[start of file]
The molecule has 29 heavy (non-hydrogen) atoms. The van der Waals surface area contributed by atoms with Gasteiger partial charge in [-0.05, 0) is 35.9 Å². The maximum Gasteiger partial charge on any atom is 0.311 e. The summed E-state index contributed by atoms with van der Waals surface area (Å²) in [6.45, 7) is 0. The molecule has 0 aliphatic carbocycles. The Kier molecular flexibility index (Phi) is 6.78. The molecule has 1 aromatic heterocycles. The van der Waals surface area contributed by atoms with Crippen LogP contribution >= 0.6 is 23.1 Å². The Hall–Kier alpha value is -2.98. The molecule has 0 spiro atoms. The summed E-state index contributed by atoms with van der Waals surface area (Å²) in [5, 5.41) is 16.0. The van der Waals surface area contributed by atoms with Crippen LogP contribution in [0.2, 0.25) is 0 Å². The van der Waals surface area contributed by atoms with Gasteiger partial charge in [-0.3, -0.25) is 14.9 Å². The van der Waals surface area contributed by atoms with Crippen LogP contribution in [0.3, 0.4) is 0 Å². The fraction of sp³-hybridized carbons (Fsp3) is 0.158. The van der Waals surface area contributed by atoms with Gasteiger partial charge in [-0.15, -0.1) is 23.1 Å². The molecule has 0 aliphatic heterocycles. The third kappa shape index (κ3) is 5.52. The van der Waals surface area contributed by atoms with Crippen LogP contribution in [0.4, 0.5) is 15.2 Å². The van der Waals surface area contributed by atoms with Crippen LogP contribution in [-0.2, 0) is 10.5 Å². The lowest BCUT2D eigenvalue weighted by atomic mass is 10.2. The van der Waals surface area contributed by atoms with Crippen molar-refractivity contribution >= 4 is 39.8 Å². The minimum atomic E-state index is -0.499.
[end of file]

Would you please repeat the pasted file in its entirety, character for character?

The molecule has 29 heavy (non-hydrogen) atoms. The van der Waals surface area contributed by atoms with Gasteiger partial charge in [-0.05, 0) is 35.9 Å². The maximum Gasteiger partial charge on any atom is 0.311 e. The summed E-state index contributed by atoms with van der Waals surface area (Å²) in [6.45, 7) is 0. The molecule has 0 aliphatic carbocycles. The Kier molecular flexibility index (Phi) is 6.78. The molecule has 1 aromatic heterocycles. The van der Waals surface area contributed by atoms with Crippen LogP contribution >= 0.6 is 23.1 Å². The Hall–Kier alpha value is -2.98. The molecule has 0 spiro atoms. The summed E-state index contributed by atoms with van der Waals surface area (Å²) in [5, 5.41) is 16.0. The van der Waals surface area contributed by atoms with Crippen LogP contribution in [0.2, 0.25) is 0 Å². The van der Waals surface area contributed by atoms with Gasteiger partial charge in [-0.3, -0.25) is 14.9 Å². The van der Waals surface area contributed by atoms with Crippen LogP contribution in [0.3, 0.4) is 0 Å². The fraction of sp³-hybridized carbons (Fsp3) is 0.158. The van der Waals surface area contributed by atoms with Gasteiger partial charge in [-0.15, -0.1) is 23.1 Å². The molecule has 0 aliphatic heterocycles. The third kappa shape index (κ3) is 5.52. The van der Waals surface area contributed by atoms with Crippen LogP contribution in [0.4, 0.5) is 15.2 Å². The van der Waals surface area contributed by atoms with Crippen LogP contribution in [-0.2, 0) is 10.5 Å². The lowest BCUT2D eigenvalue weighted by atomic mass is 10.2. The van der Waals surface area contributed by atoms with Crippen molar-refractivity contribution >= 4 is 39.8 Å². The minimum atomic E-state index is -0.499.